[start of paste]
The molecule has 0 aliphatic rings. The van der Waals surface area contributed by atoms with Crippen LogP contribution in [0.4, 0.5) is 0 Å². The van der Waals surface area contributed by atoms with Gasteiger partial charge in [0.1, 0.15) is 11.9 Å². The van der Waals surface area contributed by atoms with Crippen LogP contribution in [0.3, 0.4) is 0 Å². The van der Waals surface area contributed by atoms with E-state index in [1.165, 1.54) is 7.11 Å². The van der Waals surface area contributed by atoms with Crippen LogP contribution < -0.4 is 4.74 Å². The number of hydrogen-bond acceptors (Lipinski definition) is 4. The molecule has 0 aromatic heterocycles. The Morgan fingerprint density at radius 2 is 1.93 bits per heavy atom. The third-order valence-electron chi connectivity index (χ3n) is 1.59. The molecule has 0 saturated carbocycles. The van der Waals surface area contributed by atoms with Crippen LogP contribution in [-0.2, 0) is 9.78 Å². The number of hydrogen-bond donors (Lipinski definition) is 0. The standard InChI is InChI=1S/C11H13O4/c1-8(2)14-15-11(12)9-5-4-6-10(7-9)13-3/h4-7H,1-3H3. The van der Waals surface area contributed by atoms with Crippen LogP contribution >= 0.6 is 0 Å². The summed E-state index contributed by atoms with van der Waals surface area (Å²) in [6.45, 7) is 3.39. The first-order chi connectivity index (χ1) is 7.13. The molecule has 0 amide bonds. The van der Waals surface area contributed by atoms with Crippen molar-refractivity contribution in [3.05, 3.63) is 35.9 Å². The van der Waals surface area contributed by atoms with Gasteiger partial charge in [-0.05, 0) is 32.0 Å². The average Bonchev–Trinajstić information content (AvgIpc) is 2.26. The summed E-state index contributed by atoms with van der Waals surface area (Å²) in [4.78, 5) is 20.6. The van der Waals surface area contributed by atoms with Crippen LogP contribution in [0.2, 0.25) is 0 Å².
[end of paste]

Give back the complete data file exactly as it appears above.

The molecule has 0 aliphatic rings. The van der Waals surface area contributed by atoms with Crippen LogP contribution in [0.4, 0.5) is 0 Å². The van der Waals surface area contributed by atoms with Gasteiger partial charge in [0.1, 0.15) is 11.9 Å². The van der Waals surface area contributed by atoms with Crippen LogP contribution in [0.3, 0.4) is 0 Å². The van der Waals surface area contributed by atoms with E-state index in [1.165, 1.54) is 7.11 Å². The van der Waals surface area contributed by atoms with Crippen LogP contribution < -0.4 is 4.74 Å². The number of hydrogen-bond acceptors (Lipinski definition) is 4. The molecule has 0 aromatic heterocycles. The Morgan fingerprint density at radius 2 is 1.93 bits per heavy atom. The third-order valence-electron chi connectivity index (χ3n) is 1.59. The molecule has 0 saturated carbocycles. The van der Waals surface area contributed by atoms with Crippen LogP contribution in [-0.2, 0) is 9.78 Å². The number of hydrogen-bond donors (Lipinski definition) is 0. The standard InChI is InChI=1S/C11H13O4/c1-8(2)14-15-11(12)9-5-4-6-10(7-9)13-3/h4-7H,1-3H3. The van der Waals surface area contributed by atoms with Crippen LogP contribution >= 0.6 is 0 Å². The summed E-state index contributed by atoms with van der Waals surface area (Å²) in [6.45, 7) is 3.39. The first-order chi connectivity index (χ1) is 7.13. The molecule has 0 amide bonds. The van der Waals surface area contributed by atoms with Crippen molar-refractivity contribution in [3.05, 3.63) is 35.9 Å². The van der Waals surface area contributed by atoms with Gasteiger partial charge in [-0.05, 0) is 32.0 Å². The average Bonchev–Trinajstić information content (AvgIpc) is 2.26. The summed E-state index contributed by atoms with van der Waals surface area (Å²) in [4.78, 5) is 20.6. The van der Waals surface area contributed by atoms with Crippen LogP contribution in [0.2, 0.25) is 0 Å².